Before last year's draft, we were fortunate to sit down and have an extended chat about the draft with Drafttek's Long Ball who, as most you you know, is not only one of their scouts (his expertise is the offensive line), but also a Cowboys fan. This year, you'll be pleased to know, Long Ball will once again grace us with his wisdom and wit. To add to this good fortune, we'll have him for an extended conversation - three posts worth, no less. Today, we'll look at the draft globally; in tomorrow's post, Long Ball opines on the offensive prospects; Friday's concluding post will take a look at some defensive guys the Cowboys might be interested in.
BTB: Okay, lets start by talking about the draft globally. What are the positions of strength in 2012? And: where are they strong—i.e., excellence at the top? Strong in the middle rounds? Deep in the late rounds?
Long Ball: I’ll discuss the positions by looking at strength (defined as quality at the top of the draft) and depth (defined as solid prospects in later rounds) in the 2012 NFL Draft.
QB is strong but not deep; QB is such a flip of the coin, but there are prospects scattered throughout the rounds (as we have them graded) that may be able to play. RB is deep but not strong. WR is strong and deep; there will be talented WR’s to be had in every round (whether a team is looking for speed or possession). TE is deep but not strong; TE is a solid class but not as talented as years past and the FB class is limited, if not just down-right weak. That covers the offensive skill positions; as for the Big Uglies: OT is strong but not deep; you have 4 "plug and play" LOT prospects and maybe a hand full of others who could be developed to play the position, but ROT is strong and deep. OG is strong and deep—the deepest of all when you include the OT prospects who will be moved inside at the next level. OC is weak, with only one "plug and play" starter plus maybe another 3-4 that could start some day.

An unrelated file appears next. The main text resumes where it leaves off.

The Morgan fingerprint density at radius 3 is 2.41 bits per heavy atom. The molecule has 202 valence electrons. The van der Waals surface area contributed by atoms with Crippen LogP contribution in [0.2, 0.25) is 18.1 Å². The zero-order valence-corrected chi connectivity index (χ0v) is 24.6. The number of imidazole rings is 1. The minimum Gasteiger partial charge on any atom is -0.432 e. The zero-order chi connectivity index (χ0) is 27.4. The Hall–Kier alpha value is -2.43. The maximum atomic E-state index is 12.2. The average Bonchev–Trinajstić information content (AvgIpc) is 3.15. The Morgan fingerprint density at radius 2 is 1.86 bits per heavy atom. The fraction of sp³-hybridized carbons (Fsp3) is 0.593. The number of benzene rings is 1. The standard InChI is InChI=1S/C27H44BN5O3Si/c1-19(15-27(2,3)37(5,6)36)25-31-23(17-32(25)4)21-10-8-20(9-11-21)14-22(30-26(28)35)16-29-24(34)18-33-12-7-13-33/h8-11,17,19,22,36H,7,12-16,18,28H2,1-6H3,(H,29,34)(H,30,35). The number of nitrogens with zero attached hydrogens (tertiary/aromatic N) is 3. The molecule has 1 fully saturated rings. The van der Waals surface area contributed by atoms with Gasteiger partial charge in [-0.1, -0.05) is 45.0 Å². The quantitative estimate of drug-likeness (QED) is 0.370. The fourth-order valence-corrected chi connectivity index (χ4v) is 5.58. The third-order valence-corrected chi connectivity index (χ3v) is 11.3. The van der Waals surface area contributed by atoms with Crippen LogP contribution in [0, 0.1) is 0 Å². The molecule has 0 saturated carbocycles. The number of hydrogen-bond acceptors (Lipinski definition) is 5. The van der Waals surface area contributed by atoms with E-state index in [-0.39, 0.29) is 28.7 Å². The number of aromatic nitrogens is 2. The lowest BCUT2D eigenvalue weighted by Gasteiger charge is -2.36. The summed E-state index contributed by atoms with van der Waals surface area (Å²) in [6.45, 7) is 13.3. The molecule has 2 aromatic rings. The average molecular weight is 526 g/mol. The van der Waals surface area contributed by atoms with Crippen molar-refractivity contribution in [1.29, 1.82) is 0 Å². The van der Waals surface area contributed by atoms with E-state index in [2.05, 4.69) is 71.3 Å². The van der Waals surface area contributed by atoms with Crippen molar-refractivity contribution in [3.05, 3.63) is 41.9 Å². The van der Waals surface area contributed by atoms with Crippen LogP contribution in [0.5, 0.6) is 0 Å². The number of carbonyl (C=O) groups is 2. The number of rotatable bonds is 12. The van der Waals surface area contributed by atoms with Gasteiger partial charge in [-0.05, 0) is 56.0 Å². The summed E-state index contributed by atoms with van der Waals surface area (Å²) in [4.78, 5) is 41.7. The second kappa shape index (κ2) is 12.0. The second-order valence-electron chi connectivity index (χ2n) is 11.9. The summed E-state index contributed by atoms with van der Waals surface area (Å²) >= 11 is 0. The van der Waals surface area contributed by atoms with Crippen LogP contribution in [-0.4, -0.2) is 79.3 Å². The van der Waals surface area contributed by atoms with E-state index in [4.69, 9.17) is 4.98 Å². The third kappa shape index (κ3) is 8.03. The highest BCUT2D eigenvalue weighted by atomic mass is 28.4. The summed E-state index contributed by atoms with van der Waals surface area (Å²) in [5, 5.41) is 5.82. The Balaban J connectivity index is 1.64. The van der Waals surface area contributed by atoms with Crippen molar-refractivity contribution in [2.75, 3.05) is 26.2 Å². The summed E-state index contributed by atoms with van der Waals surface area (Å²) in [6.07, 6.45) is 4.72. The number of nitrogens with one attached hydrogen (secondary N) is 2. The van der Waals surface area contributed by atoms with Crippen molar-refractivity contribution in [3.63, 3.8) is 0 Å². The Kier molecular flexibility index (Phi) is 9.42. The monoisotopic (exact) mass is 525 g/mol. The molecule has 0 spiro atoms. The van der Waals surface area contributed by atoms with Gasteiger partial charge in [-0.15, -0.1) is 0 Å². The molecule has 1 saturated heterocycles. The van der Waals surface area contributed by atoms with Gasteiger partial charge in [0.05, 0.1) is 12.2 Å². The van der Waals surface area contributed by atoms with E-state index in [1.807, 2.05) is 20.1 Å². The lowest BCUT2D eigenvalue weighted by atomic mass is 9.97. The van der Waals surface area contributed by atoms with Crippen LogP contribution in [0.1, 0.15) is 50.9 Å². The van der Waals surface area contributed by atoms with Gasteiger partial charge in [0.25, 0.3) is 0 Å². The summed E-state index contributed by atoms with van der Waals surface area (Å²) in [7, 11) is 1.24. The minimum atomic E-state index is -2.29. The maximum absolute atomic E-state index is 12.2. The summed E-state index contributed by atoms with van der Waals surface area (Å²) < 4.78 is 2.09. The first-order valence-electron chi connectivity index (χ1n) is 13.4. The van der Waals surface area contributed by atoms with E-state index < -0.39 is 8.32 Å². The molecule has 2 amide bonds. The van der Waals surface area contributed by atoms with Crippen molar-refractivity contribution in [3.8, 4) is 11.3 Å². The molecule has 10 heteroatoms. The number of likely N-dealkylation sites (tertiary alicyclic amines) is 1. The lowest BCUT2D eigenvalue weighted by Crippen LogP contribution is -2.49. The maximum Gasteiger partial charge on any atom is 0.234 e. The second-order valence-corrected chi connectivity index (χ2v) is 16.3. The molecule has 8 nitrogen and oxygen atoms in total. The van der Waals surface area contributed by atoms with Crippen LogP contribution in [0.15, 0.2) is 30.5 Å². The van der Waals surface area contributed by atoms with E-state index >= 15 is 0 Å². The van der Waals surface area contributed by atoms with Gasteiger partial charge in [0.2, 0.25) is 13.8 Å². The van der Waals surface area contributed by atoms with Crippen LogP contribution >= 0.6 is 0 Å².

Long Ball's take on 2012's defensive haul and more scouting goodness after the jump...On defense:
DT43 is a strong and deep, talented class. DT34 is weak, with maybe 3 that have grades in the first 3 rounds—but all of ‘em have warts. There are some interesting developmental NT prospects that could be had in rounds 5-7, but I had to do some digging to find them. DE43 is strong and deep; however, it’s questionable as to how many of them have the footwork to play OLB34. DE34 is below average and not very deep. OLB43 is above average, which could benefit the "Mo’s" (3-4 WILB), as the ILB is weak; there are only 9 "pluggers" (SILB) that have grades in the first 6 rounds. OLB34 is strong; deepness will depend on the DE43’s that can play standing up. CB is strong and deep. Both Safety positions are weak. At Drafttek, we graded some of the bigger CB’s as potential center-fielder FS to come up with more draftable candidates and the SS class is even weaker (after Barron, of course).